Paris Saint-Germain has challenged UEFA in court after a club finance panel reopened its investigation into the French champion, and can assess transfer deals for superstar forwards Neymar and Kylian Mbappe.
The Court of Arbitration for Sport said on Monday the appeal case is confidential at the request of PSG and UEFA and gave no further details.
Qatar-owned PSG has long been a target of UEFA rules designed to curb so-called financial doping by wealthy backers of clubs which qualify for the Champions League or Europa League.
The Financial Fair Play program requires clubs to approach break-even on soccer-related business, such as player trading and wages, and also assesses the fair market value of sponsorship deals.
PSG forfeited 20 million euros ($22.8 million) of Champions League prize money in a 2014 settlement. Then, Abu Dhabi-owned Manchester City got the same deal from UEFA in signature cases from the first round of FFP sanctions.
Details of tough 2014 negotiations between both clubs and UEFA's then-leaders were revealed at the weekend by European media. Published emails included legal threats by the clubs trying to prevent possible bans from the Champions League worth tens of millions of euros per season.
In April 2017, UEFA released PSG and Man City from their settlement deals for complying with three years of stricter monitoring.
PSG then spent heavily in that offseason, breaking soccer's transfer record to buy Neymar from Barcelona for 222 million euros ($253 million). A loan deal was agreed with Monaco for Mbappe that became a 180 million euros ($205 million) purchase this year.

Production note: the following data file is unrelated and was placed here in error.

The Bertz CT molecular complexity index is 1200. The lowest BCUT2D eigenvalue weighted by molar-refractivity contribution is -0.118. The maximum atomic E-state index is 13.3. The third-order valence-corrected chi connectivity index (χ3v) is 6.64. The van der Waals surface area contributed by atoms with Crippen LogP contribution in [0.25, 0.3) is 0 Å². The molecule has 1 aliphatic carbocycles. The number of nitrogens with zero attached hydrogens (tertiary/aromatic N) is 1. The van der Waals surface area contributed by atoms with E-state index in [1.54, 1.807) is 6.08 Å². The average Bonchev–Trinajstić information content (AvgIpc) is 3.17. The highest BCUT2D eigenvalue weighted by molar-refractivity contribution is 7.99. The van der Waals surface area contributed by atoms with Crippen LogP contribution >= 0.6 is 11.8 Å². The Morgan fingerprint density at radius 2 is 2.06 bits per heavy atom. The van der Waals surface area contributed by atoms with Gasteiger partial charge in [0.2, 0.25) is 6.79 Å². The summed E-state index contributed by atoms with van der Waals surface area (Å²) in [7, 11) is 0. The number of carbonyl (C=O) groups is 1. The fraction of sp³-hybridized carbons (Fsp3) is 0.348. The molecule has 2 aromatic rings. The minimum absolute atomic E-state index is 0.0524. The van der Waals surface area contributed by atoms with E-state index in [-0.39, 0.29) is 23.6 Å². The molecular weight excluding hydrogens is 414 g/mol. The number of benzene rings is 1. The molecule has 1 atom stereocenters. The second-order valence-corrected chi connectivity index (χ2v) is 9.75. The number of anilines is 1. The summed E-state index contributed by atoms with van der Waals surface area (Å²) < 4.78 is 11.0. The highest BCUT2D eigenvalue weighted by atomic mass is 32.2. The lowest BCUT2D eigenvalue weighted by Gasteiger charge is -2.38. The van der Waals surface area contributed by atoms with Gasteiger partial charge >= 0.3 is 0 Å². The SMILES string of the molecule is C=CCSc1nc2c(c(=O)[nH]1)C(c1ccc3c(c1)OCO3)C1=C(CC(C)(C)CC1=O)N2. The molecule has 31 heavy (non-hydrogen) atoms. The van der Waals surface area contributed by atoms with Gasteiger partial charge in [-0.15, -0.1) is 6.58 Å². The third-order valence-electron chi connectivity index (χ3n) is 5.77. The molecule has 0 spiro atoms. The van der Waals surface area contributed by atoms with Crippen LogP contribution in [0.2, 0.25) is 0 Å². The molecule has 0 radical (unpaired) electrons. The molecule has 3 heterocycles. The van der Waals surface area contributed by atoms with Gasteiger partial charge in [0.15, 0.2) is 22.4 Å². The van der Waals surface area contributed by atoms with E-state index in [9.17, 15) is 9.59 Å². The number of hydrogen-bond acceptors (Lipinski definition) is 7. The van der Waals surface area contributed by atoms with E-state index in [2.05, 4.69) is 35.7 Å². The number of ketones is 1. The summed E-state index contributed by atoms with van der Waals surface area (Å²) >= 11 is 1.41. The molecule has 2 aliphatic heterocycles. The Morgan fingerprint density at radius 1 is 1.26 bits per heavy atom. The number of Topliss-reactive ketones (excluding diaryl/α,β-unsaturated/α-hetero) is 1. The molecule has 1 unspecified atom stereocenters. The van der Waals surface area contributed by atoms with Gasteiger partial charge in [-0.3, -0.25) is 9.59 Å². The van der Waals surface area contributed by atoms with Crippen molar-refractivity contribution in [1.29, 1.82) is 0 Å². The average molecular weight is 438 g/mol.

UEFA opened an investigation soon after the Mbappe loan, and warned PSG in June this year to raise cash quickly from player sales to balance its 2017-18 accounts. UEFA also said some sponsor deals, including from Qatar, were overvalued.
Still, investigators for UEFA's Club Financial Control Body closed their scrutiny of PSG's accounts for the year through June 2017 — before the Neymar signing.
The UEFA panel's judging chamber reviewed the decision and in September sent the case back for a "deeper investigation." It is that move which PSG is challenging at CAS.
The sports court's judges must first decide if it is admissible to appeal a procedural step rather than a final ruling.
Joining PSG in a similar situation, Galatasaray was also placed under further investigation by the UEFA panel last month. It is unclear if the Turkish club has appealed to CAS.